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Old 03-29-2011, 06:14 PM   #1
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The Kill Team

I'm surprised I havent seen anything in here about this yet (maybe I'm just not looking hard enough?). I guess there's really not much to be said about it, as I'm sure everyone will agree it's completely inhuman, but it definitely begs questions about the US Military's recruitment screening process. I can get my head around one person committing these acts, but it blows my mind that several people can decide amongst themselves to do these things. Apart from the families of those directly affected, I feel bad for the law abiding troops that are there to do their jobs properly who now have to deal with the fallout

Just a warning, the images and videos are extremely graphic

The Kill Team | Rolling Stone Politics

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Old 03-29-2011, 06:43 PM   #2
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Old 03-29-2011, 07:04 PM   #3
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sickening stuff. Makes me impotent with rage.

Shouldn't there be a quality psychiatric assessment of individuals wishing to become soldiers? I think there probably is already something like that in place in the US, but picking out the Jared Loughners is one thing - probably a walk in the park for any psychiatrist. A competent assessment, however, should be capable of rooting out these more "normal" sociopaths as well. (I say normal for lack of a better word!)

I think the US has a very very strong interest in doing this, because these people - as sad as it is to say - represent the US abroad.
Because the actions of this "kill team" and others like it very likely sow the seeds of terrorism.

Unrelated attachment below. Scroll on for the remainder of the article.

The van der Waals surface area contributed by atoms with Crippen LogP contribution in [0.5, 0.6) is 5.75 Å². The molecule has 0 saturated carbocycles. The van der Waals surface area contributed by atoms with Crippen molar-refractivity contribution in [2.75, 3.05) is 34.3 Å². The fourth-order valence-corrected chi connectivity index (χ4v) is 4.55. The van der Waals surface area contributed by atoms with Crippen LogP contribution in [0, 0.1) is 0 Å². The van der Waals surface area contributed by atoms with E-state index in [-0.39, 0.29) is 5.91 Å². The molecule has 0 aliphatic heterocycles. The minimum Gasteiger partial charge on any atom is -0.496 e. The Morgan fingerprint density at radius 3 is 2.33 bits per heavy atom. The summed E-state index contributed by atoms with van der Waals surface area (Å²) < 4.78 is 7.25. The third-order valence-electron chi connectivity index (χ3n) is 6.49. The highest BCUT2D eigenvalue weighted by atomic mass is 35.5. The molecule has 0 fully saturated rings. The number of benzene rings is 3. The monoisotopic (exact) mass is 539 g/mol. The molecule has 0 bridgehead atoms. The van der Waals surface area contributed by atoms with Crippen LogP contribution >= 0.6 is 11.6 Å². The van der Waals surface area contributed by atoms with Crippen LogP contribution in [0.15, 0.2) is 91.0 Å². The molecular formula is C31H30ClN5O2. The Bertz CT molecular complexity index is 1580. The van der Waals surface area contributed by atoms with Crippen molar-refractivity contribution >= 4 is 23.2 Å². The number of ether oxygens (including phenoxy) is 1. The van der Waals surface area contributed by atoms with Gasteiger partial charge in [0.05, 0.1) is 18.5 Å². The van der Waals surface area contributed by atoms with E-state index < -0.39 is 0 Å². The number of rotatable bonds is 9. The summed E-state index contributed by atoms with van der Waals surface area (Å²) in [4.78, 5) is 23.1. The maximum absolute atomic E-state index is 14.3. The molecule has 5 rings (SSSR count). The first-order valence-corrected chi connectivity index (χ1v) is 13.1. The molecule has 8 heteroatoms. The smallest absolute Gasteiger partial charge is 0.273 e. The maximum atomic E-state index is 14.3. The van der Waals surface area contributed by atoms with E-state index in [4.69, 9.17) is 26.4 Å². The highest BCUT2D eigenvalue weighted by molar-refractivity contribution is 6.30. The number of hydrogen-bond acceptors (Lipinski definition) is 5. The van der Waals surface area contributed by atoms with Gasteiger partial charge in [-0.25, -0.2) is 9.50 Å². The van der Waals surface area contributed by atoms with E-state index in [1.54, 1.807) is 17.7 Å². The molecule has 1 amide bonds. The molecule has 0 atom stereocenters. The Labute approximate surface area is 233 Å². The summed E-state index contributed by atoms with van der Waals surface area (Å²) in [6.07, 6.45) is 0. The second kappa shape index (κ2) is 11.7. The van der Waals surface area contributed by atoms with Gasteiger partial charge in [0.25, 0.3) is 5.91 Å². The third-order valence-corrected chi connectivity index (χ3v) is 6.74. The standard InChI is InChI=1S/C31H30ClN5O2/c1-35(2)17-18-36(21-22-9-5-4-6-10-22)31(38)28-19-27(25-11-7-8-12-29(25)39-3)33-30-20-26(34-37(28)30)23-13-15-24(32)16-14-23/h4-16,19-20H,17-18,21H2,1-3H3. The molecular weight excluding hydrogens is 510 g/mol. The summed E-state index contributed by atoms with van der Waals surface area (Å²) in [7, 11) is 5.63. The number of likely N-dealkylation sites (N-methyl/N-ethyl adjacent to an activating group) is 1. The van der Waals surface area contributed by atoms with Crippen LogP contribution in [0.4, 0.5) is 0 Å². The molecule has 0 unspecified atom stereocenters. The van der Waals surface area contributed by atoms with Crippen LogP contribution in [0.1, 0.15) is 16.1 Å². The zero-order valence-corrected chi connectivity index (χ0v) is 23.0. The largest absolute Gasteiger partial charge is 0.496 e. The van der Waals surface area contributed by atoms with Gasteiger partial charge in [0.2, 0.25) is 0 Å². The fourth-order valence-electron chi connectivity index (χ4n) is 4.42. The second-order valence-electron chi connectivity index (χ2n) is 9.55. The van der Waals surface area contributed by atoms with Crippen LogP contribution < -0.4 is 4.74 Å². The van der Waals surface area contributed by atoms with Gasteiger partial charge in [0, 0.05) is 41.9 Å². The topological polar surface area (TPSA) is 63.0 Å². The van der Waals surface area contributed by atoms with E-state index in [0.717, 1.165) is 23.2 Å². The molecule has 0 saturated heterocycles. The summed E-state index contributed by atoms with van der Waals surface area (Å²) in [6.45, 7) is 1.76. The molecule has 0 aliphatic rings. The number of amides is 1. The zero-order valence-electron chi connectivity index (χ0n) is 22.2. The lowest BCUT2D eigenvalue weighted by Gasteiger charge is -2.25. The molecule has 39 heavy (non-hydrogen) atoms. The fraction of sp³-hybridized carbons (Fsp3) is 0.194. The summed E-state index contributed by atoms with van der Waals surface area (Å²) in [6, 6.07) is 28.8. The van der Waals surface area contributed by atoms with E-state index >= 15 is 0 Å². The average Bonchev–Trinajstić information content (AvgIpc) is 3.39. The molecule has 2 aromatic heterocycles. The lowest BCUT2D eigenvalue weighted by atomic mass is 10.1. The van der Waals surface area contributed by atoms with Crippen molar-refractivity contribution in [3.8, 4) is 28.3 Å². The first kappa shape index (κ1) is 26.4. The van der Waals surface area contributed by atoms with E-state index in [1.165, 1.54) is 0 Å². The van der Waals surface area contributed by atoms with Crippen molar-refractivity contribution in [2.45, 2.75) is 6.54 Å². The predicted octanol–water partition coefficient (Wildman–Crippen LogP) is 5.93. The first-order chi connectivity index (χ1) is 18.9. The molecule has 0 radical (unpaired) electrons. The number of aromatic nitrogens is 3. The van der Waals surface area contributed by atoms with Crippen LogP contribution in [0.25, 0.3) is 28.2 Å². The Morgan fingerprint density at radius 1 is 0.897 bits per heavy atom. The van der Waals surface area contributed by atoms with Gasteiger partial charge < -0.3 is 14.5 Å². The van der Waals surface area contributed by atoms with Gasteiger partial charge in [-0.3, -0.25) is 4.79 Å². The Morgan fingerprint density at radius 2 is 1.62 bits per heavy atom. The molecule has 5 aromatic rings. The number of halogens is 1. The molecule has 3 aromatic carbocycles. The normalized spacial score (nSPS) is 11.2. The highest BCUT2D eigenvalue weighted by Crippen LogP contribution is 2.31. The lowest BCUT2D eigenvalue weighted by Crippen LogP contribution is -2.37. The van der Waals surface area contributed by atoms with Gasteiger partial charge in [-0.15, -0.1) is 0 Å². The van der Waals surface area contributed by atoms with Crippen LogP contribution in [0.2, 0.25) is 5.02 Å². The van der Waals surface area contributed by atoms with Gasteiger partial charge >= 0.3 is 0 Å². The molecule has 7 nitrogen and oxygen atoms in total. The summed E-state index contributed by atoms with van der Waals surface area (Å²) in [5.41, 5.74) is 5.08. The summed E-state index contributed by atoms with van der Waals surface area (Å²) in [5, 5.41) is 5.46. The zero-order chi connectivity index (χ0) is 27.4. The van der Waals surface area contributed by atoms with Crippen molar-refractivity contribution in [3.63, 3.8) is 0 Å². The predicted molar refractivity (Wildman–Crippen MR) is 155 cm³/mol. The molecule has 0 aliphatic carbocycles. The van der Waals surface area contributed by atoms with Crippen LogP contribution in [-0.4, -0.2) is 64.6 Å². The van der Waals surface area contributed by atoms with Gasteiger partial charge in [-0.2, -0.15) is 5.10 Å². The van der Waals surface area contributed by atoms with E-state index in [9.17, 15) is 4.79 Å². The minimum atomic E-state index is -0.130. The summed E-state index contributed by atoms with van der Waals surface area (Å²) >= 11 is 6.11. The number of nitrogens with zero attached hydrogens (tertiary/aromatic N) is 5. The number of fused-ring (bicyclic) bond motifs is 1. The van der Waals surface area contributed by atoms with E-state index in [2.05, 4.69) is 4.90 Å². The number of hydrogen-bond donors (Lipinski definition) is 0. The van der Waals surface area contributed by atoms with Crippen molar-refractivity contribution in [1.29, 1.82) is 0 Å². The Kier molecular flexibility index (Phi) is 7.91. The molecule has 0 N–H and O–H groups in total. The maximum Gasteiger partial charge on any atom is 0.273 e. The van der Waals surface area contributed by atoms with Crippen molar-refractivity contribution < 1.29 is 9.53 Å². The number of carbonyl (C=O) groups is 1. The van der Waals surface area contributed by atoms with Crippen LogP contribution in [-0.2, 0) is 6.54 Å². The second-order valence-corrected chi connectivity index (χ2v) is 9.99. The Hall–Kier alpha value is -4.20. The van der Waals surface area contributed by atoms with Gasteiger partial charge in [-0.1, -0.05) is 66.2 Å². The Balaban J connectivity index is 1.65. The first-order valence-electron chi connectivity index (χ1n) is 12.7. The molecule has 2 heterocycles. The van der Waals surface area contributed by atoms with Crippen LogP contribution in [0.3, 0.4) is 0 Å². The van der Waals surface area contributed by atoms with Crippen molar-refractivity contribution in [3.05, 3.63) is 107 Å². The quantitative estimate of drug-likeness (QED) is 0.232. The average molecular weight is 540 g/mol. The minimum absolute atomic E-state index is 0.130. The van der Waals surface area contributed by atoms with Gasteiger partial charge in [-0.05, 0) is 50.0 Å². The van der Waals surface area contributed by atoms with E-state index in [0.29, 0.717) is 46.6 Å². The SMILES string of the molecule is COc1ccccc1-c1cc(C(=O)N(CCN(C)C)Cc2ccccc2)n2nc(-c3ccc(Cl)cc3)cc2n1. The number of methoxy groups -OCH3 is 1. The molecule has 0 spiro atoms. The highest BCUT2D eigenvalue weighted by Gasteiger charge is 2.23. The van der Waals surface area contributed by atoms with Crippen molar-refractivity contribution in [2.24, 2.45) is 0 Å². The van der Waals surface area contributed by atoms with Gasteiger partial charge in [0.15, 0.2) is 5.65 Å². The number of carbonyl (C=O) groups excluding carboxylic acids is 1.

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Old 03-29-2011, 07:51 PM   #4
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But war is a totally abnormal social situation; I doubt the most experienced military psychologist could confidently say who has the potential to become a Calvin Gibbs in such a situation and who doesn't. What Jeremy Morlock was doing there with a criminal record like his is more of a mystery, although, as the article alludes to, recruitment needs have meant a rise in criminal waivers in recent years (a point which has come up repeatedly in reports on sexual violence within the military, as well).

My younger brother, who served in the Air Force in Afghanistan at the beginning of the war, said that in his opinion the single most important influence on soldiers' behavior is the example set by the officers; that that becomes the tonic chord in the 'culture' of the men under them. I don't know if that's how it went down here or not.

In some ways the most disturbing thing to me about this story is not that a handful of soldiers became appallingly corrupted and intentionally did sickeningly unjustified things, but that higher-ups were apparently more than once dropped strong hints about what was happening and shrugged it off. I would like to hear them explain why.
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Old 03-30-2011, 11:23 AM   #5
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From what I've read, this type of thing was far more common while there was a draft (especially Vietnam era).

The fact that the U.S. fields an all voluntary force weeds out some undesirables from the start. It's not a bad idea to have some extra screening, but like Yolland posted, it is nearly impossible to predict how people will respond under the extreme pressures of combat, not to mention it might be inhumane to try and push them to see as a preemptive measure ('50s psychological testing).
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